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FORMAT Festival attendees chill out in the field. (Image © Charles Reagan)

The Heartland

Barning Man

Inside the Walton family’s new art and music festival drawing the chic-set to the Ozarks.

Tom Walton stood quietly, taking it all in. “This exceeded all my expectations,” said the tall, boyishly handsome grandson of Walmart Founder Sam Walton as he looked around at the brilliantly lit stage where the lead guitarist of psychedelic rock trio Khruangbin was actively strumming her guitar wearing what looked like a giant pink tutu. 

Walton, 39, is one of the family members responsible for bringing FORMAT, a new art and music festival, to their beloved Ozarks. An acronym of ‘For Music + Art + Technology’, the event brought 70 live musical acts, innovative contemporary artists, and 10,000 visitors together for a single weekend from September 23–25. The family is determined that a new generation of music lovers—both the ‘Coastal Elites’ and European techno-fans—see what his family sees in this corner of the American heartland.  

With the support of the Waltons, Bentonville, Arkansas, 216 miles Northwest of Little Rock, has been actively rebranding itself as an arts destination since the aughts. Surrounded by open fields that can host large-scale crowds, it has the added bonus of being a small town with direct flights from almost anywhere in the U.S., thanks to its being Walmart’s home base. (The company’s original Walton’s 5&10 still faces the tidy town square and is now home to The Walmart Museum.)

Credit for Bentonville’s transformation is largely due to Alice Walton, the matriarch heiress to the Walmart fortune, who boldly put the Ozark town on the art circuit when she opened her Crystal Bridges Museum of American Art in 2011. Built by renowned architect Moshe Safdie, the futuristic museum sits on a natural hot spring encircled by wild wooded trails, steps from the town square. The grounds include a complete Frank Lloyd Wright Usonian house, relocated here, studs and all, from New Jersey in 2015; a James Turrell installation; and the Momentary, a newer multidisciplinary space. Inside, is one of the country’s most-extensive collections of American Art. Go now and you can also see billionaire Ken Griffin’s rare copy of the US Constitution—the one for which he famously paid $43.2 million at Sotheby’s last December, twice the high estimate, outbidding a crypto consortium in the process.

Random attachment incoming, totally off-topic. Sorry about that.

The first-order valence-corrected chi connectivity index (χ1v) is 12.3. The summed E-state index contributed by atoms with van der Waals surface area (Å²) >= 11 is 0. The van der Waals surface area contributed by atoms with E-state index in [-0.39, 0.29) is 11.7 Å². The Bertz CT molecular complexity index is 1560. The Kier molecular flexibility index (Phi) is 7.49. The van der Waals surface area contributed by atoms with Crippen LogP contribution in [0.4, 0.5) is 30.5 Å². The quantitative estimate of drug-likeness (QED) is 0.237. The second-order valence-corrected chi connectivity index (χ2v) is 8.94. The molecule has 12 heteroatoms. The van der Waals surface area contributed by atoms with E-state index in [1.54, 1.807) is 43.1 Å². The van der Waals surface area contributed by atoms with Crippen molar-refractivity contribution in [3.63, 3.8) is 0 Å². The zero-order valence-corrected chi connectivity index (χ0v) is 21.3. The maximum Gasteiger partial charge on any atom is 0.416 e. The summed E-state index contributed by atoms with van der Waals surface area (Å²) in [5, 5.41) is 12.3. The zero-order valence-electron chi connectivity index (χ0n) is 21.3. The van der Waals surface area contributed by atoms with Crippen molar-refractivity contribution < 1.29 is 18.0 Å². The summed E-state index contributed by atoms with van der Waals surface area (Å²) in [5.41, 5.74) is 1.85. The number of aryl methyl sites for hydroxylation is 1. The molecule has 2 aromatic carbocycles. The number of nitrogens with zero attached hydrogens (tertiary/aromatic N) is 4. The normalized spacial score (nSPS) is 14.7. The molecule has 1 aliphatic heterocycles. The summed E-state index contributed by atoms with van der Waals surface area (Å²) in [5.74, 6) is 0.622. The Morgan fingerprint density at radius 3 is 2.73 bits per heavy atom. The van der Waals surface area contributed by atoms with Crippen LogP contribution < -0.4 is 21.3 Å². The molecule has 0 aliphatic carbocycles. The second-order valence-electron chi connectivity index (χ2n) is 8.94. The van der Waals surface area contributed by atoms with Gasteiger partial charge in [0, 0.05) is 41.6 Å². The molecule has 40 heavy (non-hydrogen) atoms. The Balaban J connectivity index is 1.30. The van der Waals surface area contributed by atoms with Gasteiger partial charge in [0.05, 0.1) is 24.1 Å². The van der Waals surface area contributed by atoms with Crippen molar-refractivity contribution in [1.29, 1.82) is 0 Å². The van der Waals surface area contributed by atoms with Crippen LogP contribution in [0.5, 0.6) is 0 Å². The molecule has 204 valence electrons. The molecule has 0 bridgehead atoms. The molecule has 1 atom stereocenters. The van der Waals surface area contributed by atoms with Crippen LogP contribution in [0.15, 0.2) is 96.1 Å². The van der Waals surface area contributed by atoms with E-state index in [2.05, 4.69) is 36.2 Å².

FORMAT producers Roya Sachs, Elizabeth Edelman and Mafalda Millies
Fatboy Slim performed in an old-fashioned red barn. (Photo by Grant Hodgeon)
Fatboy Slim performed in an old-fashioned red barn. (Photo by Grant Hodgeon)

Now the younger generation of the Walton family is taking the lead in expanding Bentonville’s artistic reach. Olivia Walton, a former tech reporter for Bloomberg and NBC who’s married to Tom Walton, became the new board chair for Crystal Bridges in 2021, with a vision to “expand the definition of art.”

The collaboration between the Walton Family and FORMAT artistic directors and co-curators Mafalda Millies and Roya Sachs, producer Elizabeth Edelman, and live experience company C3 Presents certainly met that promise. “We are excited that FORMAT will help us introduce this corner of the Heartland to art and music fans from around the world,” Olivia said of the partnership. (It was probably no small coincidence that C3 also produced the Austin City Limits Music Festival. The Waltons have been actively making a play for Texans, particularly Austinites, to leave the Lone Star State for northwest Arkansas.)

THE CUBE, a festival venue designed by guest curator Nicola Vassell and artist Uman. (Image © Grant Hodgeon)